• Build and maintain an attractive work culture.

The public workforce is an aging workforce. Government agencies will be facing huge labor shortages due to the retirement of baby boomers, which comprise the majority of government employees, and due to the lack of recruiting younger talent.

The government can’t spend tax payer money on catered lunches and gym memberships like the private sector does to attract millennials. Competitive salaries and retirement plans might not be an option due to strict budgets. What government agencies need to do is to start building a work culture that keeps employees engaged. The best way to start building a work culture is to really look at the organization’s mission statement, and how it aligns with its goals and values. Many companies in the private sector, like Zappos.com, have their values posted online (and in Zappos’ case, also in a blog) to clearly show what their culture is about.

From there, management needs to consistently, openly, and honestly communicate these goals and exemplify these values. Doing so will create an inclusive work environment where management and staff, as a team, come together on achieving the organization’s goals. It also instills the organization’s values, which gives employees a clear understanding of their purpose and role.

Management and HR need to be proactive in turning the organization’s weaknesses into strengths in order to build an attractive work culture. Team building exercises, pot-luck days, and leadership opportunities are a few ways to keep employees engaged and happy. This is especially important in government agencies where there is no room for advancement. Growth opportunities are very important to the younger workforce. Management that has a full understanding of the work culture can leverage it in the recruitment process to attract the right younger talent.

For example, if an organizational structure lacks advancement opportunities, management can place personal growth as a value, and offer life balance programs or time reservation for employees to pursue their passions. Management should be vocal about this value during the recruitment process in order to attract and retain younger employees who also place importance on personal growth.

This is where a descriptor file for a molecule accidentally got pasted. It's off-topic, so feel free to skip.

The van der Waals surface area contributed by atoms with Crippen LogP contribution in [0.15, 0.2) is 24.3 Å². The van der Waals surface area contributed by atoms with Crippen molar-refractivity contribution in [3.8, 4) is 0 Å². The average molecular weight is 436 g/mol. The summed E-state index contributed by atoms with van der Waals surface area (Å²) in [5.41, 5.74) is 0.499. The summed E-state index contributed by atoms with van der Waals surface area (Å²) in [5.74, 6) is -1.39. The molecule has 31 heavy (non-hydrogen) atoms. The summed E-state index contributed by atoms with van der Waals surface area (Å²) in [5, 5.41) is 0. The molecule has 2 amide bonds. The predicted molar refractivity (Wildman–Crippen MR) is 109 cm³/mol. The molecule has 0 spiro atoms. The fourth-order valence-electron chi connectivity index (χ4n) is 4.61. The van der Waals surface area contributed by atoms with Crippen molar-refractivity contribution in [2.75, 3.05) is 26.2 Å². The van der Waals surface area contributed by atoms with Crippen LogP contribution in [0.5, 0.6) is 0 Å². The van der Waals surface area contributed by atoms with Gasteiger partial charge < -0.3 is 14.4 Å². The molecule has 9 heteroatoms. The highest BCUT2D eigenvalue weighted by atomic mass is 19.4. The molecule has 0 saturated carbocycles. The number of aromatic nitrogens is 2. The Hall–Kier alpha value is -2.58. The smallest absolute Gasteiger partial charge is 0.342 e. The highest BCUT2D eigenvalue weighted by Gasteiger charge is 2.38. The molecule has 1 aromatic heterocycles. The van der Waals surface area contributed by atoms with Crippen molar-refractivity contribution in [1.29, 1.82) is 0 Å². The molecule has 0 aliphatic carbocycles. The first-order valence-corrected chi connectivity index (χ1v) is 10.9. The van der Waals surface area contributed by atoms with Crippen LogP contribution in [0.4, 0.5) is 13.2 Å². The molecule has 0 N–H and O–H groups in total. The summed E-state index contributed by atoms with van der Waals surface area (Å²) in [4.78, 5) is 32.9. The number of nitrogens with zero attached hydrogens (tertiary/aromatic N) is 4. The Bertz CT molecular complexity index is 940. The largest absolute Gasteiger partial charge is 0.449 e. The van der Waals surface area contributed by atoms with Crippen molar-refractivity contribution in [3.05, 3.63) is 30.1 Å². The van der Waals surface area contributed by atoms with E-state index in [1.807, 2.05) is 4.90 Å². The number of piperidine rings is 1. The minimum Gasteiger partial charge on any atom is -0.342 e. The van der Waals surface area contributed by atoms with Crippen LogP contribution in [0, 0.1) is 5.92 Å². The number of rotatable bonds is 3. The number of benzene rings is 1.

With the right combination of culture and compensation, younger employees won’t want to leave.

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Karen

Voluntary time off is a tricky topic. As government employees, our salary is paid by taxpayer money. Taxpayers don’t like the idea of paying folks to not do their work – even if it is to do something laudable like volunteering in the community. Many organizational leaders are understandably uncomfortable supporting any significant type of VTO program because of this fact.

Profile Photo Victoria Pons

Public approval has always been hard to obtain for government agencies. I think a trial period of VTO would be beneficial to see if it is successful in retaining/attracting employees. If it is successful, the agency would have to be transparent with its budget to show the public that VTO cuts costs on recruiting, which saves taxpayers money.

The success of VTO will depend on company culture, and probably the size of the agency. Management and HR would need to look at many variables before allowing employees time off to volunteer.